There are numerous ways to assess an electoral system. Mathematicians and political scientists have developed hundreds of different criteria, with the most common including the majority criterion, the later-no-harm criterion and the Condorcet winner criterion.
The Condorcet winner criterion is one of the most common criteria. It states that the candidate who would win a one-on-one matchup against any other candidate should win the election. The frequency with which an electoral system elects Condorcet winners is a good measure of whether the election system reflects the political center of a given electorate, since a Condorcet winner, by definition, has to be able to win over a majority of the electorate regardless of alternative choices.
A system that more often elects Condorcet winners will less often elect a candidate disliked by the majority of voters--an outcome that US voters in plurality elections and low turnout runoffs know all too well. It is hard to estimate how many US elections using plurality and runoff systems elect candidates disliked by a majority of voters, but we all have anecdotes of reviled politicians who somehow manage to keep being re-elected.
This week, the City of Oakland unanimously passed a resolution calling for reform to abolish the electoral college. The resolution was introduced by Oakland District 1 Councilmember Dan Kalb, and was co-sponsored by At-Large Councilmember Rebecca Kaplan.
The resolution directs the City Administrator and City Lobbyist to work with relevant state and federal elected officials to develop and ratify an amendment to the United States Constitution to replace the Electoral College with a national popular vote for President, such as the legislation recently introduced by U.S. Senator Barbara Boxer of California. In the alternative, the resolution asks to approve the National Popular Vote Interstate Compact.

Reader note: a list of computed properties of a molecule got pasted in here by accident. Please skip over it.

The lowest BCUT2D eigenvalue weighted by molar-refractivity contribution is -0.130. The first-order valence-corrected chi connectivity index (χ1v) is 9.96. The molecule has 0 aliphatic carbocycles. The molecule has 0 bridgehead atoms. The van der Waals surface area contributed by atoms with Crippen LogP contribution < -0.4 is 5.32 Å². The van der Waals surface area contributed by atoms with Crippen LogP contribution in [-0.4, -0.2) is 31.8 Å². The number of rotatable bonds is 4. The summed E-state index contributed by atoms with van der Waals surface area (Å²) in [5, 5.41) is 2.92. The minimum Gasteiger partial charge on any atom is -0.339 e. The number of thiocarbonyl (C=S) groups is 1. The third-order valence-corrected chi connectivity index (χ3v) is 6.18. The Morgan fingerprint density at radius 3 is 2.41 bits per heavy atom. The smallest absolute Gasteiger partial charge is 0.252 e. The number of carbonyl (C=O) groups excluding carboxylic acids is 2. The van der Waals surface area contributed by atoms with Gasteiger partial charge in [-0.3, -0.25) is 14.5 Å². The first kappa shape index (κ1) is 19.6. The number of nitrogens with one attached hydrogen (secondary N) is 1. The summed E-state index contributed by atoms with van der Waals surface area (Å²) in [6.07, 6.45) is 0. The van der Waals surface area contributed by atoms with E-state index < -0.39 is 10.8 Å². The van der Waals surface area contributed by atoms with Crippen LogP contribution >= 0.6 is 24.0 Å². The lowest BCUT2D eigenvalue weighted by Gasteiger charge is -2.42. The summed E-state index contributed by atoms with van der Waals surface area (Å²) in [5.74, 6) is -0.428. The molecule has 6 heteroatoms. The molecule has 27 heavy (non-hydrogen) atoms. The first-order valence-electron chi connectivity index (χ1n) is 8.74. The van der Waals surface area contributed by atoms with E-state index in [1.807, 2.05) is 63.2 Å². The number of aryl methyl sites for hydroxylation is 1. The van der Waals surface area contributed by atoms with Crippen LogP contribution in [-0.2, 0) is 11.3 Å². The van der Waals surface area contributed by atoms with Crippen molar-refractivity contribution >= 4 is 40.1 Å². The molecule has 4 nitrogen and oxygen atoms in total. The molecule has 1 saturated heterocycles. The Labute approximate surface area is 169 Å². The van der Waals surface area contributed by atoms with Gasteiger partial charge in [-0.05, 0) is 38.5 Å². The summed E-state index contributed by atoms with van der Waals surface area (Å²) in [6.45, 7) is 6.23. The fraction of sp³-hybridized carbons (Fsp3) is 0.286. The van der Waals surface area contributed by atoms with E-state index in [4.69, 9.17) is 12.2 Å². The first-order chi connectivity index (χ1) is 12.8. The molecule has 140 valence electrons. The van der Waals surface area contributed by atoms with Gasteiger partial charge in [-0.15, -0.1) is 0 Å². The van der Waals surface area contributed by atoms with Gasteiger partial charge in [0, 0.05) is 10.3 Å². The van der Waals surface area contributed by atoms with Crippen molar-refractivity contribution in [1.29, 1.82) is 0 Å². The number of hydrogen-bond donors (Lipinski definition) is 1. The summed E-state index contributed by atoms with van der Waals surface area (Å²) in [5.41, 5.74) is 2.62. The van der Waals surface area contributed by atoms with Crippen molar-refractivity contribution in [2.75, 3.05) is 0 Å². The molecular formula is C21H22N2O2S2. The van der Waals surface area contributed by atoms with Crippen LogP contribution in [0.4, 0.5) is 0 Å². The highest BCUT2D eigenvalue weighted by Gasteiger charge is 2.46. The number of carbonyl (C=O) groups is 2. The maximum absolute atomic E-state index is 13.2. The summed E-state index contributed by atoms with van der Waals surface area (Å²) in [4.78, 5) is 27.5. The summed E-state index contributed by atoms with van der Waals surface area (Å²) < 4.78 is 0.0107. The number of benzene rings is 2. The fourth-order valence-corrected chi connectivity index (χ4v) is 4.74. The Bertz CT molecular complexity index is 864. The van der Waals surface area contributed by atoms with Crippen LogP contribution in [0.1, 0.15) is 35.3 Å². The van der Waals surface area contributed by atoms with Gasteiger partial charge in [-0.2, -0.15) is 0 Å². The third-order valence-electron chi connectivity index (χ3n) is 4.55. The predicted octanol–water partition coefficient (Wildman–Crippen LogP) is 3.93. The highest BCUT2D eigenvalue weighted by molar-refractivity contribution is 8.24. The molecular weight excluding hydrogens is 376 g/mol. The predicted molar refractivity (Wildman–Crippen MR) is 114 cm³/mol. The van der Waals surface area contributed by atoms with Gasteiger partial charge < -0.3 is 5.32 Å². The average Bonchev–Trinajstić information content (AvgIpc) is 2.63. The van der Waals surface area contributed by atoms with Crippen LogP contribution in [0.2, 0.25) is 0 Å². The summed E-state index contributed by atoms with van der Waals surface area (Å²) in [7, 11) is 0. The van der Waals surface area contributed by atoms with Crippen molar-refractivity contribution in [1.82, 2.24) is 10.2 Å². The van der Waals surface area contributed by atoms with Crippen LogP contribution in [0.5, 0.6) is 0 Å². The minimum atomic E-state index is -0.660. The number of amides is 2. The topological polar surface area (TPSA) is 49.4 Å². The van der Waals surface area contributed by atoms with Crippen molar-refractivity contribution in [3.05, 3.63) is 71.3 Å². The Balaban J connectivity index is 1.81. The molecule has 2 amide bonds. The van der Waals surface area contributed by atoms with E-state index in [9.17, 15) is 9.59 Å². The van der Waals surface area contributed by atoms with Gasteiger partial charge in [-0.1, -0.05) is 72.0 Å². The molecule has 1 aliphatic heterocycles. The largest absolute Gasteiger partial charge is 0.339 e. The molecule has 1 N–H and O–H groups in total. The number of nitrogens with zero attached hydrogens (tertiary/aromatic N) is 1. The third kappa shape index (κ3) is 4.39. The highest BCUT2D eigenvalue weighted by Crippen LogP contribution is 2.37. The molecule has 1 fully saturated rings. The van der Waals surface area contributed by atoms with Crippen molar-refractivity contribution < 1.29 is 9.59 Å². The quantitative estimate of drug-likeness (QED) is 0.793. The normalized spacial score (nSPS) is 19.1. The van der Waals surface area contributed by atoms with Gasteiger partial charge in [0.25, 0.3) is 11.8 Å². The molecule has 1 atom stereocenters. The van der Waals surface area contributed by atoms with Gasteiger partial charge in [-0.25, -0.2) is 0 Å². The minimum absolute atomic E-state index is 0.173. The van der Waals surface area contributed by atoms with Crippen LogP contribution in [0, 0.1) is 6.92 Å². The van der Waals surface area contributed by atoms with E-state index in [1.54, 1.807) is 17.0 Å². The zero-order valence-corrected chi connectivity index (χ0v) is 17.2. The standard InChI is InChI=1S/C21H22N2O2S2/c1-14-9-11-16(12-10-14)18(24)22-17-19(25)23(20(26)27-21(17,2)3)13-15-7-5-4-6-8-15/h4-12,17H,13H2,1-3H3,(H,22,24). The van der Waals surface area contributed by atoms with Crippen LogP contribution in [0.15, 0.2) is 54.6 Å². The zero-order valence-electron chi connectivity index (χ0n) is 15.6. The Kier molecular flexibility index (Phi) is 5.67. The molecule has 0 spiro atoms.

Our friends at the Center for Civic Design are looking for people to help test some new ballot designs and voter education materials, to help make voting a better experience.
If you live and vote in San Francisco or Alameda County, they'd love to have you participate in their research study.
I went to bed late Tuesday night/Wednesday morning refreshing all of my web browsers trying to keep up with all of the election results. With Election Day behind us, there are exciting opportunities and challenges ahead. I hope we can agree that our election system has a direct impact on who will represent us. As we still process election results at the local and national level, you can turn to us for an analysis of ranked choice voting elections from now until the untold future.
FOR IMMEDIATE RELEASE
November 10, 2016
FOR INFORMATION, CONTACT:
California: Pedro Hernandez, Deputy Director, FairVote California
(415) 613-2363 / firstname.lastname@example.org
National: Michelle C. Whittaker, Director of Communications, FairVote
(301) 270-1238 / (301) 270-4616 / email@example.com
Bay Area Ranked Choice Voting Elections Analysis
Strong showing of voters embracing ranked choice voting, majority winners determined with broad support
San Francisco, CA — Voters used ranked ballots in twelve (12) competitive races featuring more than two candidates in San Francisco, Berkeley, and Oakland. FairVote California’s (FVCA) early analysis of the results shows advantages for candidates that actively campaigned for second and third choice support from voters. The four Bay Area cities with ranked choice voting continue to have among the most diverse representatives in the nation, with new winners including Jesse Arreguin becoming the first Latino mayor of Berkeley with a 59% to 41% win in the final instant runoff in an eight-candidate race.